Community Impact

Blue Cross Blue Shield of Michigan Foundation grants are empowering Michigan residents to make a difference in health care. See how they've made their mark by reading their success stories.

Student Award recipient explores key to healthy aging

What are the secrets to long-term health? We all know we're supposed to eat well and exercise. But, as Wayne State University doctoral student Nasim Ferdows has learned, there's a lot more at work.

Ferdows is a 2015 Blue Cross Blue Shield of Michigan Foundation Student Award Program recipient.

"Different studies have identified different factors that influence aging, each drawing from a different point in life,” Ferdows said. "Inspired by these studies, I hypothesized that it is actually a combination of multiple direct and indirect factors over the course of an individual’s life that determines whether someone ages well or will develop chronic health issues."

Ferdows found that healthy aging actually starts in childhood. Her research could lead to programs that specifically address aging factors at all stages of life. Her goal is to inform the state's policy makers and garner their support for increasing the quality of health for Michigan residents throughout their lives.

To read more stories about how our latest grant recipients are making strides in health care research, see our 2016 Annual Report (PDF).

In the news

Read more about how our funding is improving health care across Michigan communities.

The grants awarded by the Blue Cross Blue Shield of Michigan Foundation are as diverse and unique as the people they’re intended to help – people recovering from substance use disorder, people living with dementia, their caregivers and the most vulnerable among us – premature and medically-fragile infants, to name a few.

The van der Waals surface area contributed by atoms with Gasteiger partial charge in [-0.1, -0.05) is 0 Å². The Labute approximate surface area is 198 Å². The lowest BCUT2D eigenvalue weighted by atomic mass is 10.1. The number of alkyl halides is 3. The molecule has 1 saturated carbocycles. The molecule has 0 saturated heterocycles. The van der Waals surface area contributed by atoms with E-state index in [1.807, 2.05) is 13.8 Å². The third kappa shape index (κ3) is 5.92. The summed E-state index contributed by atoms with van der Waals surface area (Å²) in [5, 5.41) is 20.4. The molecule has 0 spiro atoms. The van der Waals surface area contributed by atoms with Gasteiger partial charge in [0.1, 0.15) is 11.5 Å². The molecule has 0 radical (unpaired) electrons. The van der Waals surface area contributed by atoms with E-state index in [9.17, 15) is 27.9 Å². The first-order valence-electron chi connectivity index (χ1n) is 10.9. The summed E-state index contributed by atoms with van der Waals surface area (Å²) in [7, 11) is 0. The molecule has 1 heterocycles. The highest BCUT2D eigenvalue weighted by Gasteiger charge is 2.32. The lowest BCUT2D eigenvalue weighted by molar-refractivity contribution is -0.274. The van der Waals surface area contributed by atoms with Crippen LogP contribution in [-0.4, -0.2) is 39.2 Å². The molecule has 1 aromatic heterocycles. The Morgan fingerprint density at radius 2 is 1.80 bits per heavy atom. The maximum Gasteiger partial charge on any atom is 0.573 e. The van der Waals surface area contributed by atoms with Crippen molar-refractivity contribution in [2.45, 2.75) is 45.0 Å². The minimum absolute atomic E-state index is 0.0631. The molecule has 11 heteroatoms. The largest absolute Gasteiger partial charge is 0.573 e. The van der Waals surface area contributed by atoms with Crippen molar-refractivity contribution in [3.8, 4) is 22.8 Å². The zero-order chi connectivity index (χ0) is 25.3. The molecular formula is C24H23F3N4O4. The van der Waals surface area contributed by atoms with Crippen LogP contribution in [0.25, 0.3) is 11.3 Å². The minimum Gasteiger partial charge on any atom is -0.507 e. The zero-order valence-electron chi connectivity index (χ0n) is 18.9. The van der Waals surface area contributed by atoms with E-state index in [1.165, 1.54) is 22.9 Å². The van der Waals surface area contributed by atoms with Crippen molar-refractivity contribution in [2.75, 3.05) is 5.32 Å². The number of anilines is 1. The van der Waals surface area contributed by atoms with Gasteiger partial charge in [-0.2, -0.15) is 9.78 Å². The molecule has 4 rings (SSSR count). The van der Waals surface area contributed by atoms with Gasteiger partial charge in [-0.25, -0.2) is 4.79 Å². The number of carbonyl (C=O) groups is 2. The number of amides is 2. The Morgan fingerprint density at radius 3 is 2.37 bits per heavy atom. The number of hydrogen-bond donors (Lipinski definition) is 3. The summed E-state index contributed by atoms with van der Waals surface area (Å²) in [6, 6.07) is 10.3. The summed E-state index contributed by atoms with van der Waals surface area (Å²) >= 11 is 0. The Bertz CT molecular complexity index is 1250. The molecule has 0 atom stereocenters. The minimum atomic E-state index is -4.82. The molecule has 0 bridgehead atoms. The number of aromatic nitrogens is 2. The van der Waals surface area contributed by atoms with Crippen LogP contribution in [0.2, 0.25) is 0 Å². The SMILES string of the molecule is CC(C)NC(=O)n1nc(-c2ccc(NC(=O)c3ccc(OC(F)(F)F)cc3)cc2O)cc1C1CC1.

Preventing or delaying the onset of type 2 diabetes through healthy eating and exercise improves health and cuts health care costs. But what if programs to help people do just that can’t be understood? That was the dilemma Dr. Janilla Lee faced in combating diabetes in southeast Michigan’s Asian populations.

A new research project led by Grand Rapids-based Family Futures aims to explore the link between generational imbalances and struggle in an effort to develop resources and strategies to break the cycle of childhood trauma and put families on a stronger path toward a brighter future.

DLIVE, or Detroit Life is Valuable Everyday, is addressing the foremost public health issue for youth and young adults in Detroit – intentional violence. Homicide is the number one cause of death for Detroit residents ages 15-34. DLIVE provides innovative targeted services for young adults who have been victims of acute, intentional trauma.

At Starfish Family Services, efforts are underway to not only address trauma and inappropriate behavior, but to understand why it’s happening in the first place. The non-profit organization works with children and families in the metro Detroit area through early childhood education, behavioral health services, and community and parenting classes.

This is the first in a three-part series about the ways early-childhood trauma impacts health later in life and how organizations in Grand Rapids and metro Detroit are addressing the issue head-on. Does a happy, trauma-free childhood lead to a healthier life?